Seasonal Climate Prediction and Adaptation Using Indigenous Knowledge Systems in Agriculture Systems in Southern Africa: A Review

  •  Obert Jiri    
  •  Paramu Mafongoya    
  •  Chipo Mubaya    
  •  Owen Mafongoya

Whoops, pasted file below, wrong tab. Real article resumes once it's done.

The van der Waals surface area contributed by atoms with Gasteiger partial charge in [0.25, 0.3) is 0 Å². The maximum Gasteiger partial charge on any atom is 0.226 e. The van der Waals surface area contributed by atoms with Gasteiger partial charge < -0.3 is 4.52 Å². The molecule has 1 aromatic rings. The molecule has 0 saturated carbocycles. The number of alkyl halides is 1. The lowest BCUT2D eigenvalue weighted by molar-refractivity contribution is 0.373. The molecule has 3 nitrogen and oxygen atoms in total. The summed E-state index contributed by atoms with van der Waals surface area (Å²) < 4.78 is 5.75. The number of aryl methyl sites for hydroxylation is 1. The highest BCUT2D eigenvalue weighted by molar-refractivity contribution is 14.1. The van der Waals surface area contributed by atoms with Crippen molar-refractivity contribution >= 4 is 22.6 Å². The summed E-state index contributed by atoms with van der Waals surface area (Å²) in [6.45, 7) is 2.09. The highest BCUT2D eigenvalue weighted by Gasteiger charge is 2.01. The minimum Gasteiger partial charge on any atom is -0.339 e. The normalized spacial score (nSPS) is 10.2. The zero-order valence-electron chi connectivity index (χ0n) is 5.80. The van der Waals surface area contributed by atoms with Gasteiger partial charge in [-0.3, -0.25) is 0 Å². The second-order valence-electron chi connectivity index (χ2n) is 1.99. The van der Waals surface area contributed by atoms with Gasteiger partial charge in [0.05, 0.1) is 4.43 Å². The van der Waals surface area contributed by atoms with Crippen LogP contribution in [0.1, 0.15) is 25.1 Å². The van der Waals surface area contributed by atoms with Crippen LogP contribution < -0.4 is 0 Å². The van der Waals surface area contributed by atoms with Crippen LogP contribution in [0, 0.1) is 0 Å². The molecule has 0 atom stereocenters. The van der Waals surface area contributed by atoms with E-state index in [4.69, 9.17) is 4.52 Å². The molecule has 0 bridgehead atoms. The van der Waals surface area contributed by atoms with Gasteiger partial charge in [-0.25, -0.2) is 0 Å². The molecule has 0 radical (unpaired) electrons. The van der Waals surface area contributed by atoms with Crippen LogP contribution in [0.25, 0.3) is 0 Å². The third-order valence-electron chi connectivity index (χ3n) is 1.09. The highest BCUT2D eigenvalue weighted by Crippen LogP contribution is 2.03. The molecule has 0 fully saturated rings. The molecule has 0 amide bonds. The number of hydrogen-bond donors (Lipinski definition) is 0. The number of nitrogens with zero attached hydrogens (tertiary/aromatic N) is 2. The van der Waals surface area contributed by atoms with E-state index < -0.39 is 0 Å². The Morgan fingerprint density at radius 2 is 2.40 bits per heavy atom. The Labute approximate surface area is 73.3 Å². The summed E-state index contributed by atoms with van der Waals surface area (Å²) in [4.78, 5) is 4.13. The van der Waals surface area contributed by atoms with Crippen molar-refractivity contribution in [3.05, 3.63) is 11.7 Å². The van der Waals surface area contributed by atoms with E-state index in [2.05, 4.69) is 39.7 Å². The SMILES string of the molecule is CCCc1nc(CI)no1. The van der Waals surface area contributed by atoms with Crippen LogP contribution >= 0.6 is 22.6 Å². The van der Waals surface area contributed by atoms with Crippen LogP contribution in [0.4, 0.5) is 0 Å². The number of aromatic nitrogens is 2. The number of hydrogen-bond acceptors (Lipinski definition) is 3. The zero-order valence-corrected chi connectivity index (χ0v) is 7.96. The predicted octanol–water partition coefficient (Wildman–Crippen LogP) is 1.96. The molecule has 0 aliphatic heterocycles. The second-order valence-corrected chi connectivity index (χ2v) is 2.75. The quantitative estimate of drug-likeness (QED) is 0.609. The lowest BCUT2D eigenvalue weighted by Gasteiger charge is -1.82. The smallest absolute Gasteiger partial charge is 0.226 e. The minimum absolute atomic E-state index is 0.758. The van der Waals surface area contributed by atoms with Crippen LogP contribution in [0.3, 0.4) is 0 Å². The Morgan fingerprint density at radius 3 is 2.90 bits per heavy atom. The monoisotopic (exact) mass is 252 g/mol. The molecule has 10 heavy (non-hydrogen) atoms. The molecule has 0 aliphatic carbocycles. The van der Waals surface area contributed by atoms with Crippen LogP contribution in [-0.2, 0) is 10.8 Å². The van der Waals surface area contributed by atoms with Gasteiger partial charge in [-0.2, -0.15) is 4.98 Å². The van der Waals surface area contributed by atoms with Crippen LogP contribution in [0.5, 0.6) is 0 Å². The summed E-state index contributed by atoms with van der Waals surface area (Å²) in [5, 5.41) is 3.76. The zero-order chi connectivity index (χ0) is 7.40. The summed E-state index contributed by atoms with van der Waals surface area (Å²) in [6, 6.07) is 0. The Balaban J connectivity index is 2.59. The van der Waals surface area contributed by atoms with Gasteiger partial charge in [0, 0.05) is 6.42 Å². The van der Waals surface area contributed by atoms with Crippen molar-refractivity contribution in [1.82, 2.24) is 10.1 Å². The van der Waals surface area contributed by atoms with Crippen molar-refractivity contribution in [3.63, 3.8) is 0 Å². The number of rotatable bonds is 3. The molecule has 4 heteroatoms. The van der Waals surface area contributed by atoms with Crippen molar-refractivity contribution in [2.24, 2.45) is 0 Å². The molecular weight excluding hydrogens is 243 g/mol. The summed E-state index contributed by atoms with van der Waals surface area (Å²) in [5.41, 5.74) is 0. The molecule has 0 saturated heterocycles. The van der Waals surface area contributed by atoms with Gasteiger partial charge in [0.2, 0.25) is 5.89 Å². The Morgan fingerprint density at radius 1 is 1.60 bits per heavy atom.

Erratic rainfall and increasing temperature is rapidly emerging as one of the most serious global problems affecting many sectors in the world. It is considered to be one of the most serious threats to sustainable development with adverse impact on environment, human health, food security, economic activities, natural resources and physical infrastructure. Southern Africa is one of the most vulnerable regions to climate change in the world, particularly because of widespread poverty, recurrent droughts, inequitable land distribution, over-dependence on rain-fed agriculture and low adaptive capacity. Yet rural farmers in southern Africa have managed to survive the vagaries of climate change over the years. This review reveals that these rural farmers can use indigenous knowledge to cope and adapt to climate change. Availability and access to scientific weather information to make cropping and other decisions at the local level remain key issues to usage of climatic data by rural farmers. On the other hand, indigenous knowledge is what rural farmers have been using but is also becoming unreliable due to climate change and variability. Integration of indigenous knowledge and scientific seasonal forecast seems to be a key possible thrust to reduce vulnerability, enhance resilience of rural farmers and increase their adaptive capacity.

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